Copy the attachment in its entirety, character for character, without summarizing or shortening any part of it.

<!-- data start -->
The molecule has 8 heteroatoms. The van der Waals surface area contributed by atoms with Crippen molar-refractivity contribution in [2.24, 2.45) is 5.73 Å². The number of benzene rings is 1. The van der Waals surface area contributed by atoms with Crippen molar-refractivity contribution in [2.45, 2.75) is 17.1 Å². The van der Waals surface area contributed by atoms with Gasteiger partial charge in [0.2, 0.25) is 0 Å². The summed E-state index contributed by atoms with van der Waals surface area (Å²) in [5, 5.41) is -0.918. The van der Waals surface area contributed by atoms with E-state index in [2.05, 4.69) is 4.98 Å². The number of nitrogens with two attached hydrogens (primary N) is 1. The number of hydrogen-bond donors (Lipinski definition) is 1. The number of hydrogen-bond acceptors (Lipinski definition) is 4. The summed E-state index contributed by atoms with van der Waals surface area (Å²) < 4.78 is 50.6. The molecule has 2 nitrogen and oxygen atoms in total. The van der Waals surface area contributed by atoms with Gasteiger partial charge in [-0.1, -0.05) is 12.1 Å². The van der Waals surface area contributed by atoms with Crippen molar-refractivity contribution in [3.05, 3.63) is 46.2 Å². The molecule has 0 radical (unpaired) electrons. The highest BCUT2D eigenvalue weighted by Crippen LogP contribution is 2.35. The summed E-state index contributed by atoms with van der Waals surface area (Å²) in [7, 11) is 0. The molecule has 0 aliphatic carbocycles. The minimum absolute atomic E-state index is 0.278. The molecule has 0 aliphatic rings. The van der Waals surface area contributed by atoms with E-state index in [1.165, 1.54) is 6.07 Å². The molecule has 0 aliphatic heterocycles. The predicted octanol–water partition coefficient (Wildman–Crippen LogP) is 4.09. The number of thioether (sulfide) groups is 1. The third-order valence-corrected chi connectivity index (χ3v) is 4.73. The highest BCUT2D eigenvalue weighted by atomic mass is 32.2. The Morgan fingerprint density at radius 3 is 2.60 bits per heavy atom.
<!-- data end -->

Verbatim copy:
The molecule has 8 heteroatoms. The van der Waals surface area contributed by atoms with Crippen molar-refractivity contribution in [2.24, 2.45) is 5.73 Å². The number of benzene rings is 1. The van der Waals surface area contributed by atoms with Crippen molar-refractivity contribution in [2.45, 2.75) is 17.1 Å². The van der Waals surface area contributed by atoms with Gasteiger partial charge in [0.2, 0.25) is 0 Å². The summed E-state index contributed by atoms with van der Waals surface area (Å²) in [5, 5.41) is -0.918. The van der Waals surface area contributed by atoms with E-state index in [2.05, 4.69) is 4.98 Å². The number of nitrogens with two attached hydrogens (primary N) is 1. The number of hydrogen-bond donors (Lipinski definition) is 1. The number of hydrogen-bond acceptors (Lipinski definition) is 4. The summed E-state index contributed by atoms with van der Waals surface area (Å²) < 4.78 is 50.6. The molecule has 2 nitrogen and oxygen atoms in total. The van der Waals surface area contributed by atoms with Gasteiger partial charge in [-0.1, -0.05) is 12.1 Å². The van der Waals surface area contributed by atoms with Crippen molar-refractivity contribution in [3.05, 3.63) is 46.2 Å². The molecule has 0 radical (unpaired) electrons. The highest BCUT2D eigenvalue weighted by Crippen LogP contribution is 2.35. The summed E-state index contributed by atoms with van der Waals surface area (Å²) in [7, 11) is 0. The molecule has 0 aliphatic carbocycles. The minimum absolute atomic E-state index is 0.278. The molecule has 0 aliphatic rings. The van der Waals surface area contributed by atoms with E-state index in [1.165, 1.54) is 6.07 Å². The molecule has 0 aliphatic heterocycles. The predicted octanol–water partition coefficient (Wildman–Crippen LogP) is 4.09. The number of thioether (sulfide) groups is 1. The third-order valence-corrected chi connectivity index (χ3v) is 4.73. The highest BCUT2D eigenvalue weighted by atomic mass is 32.2. The Morgan fingerprint density at radius 3 is 2.60 bits per heavy atom.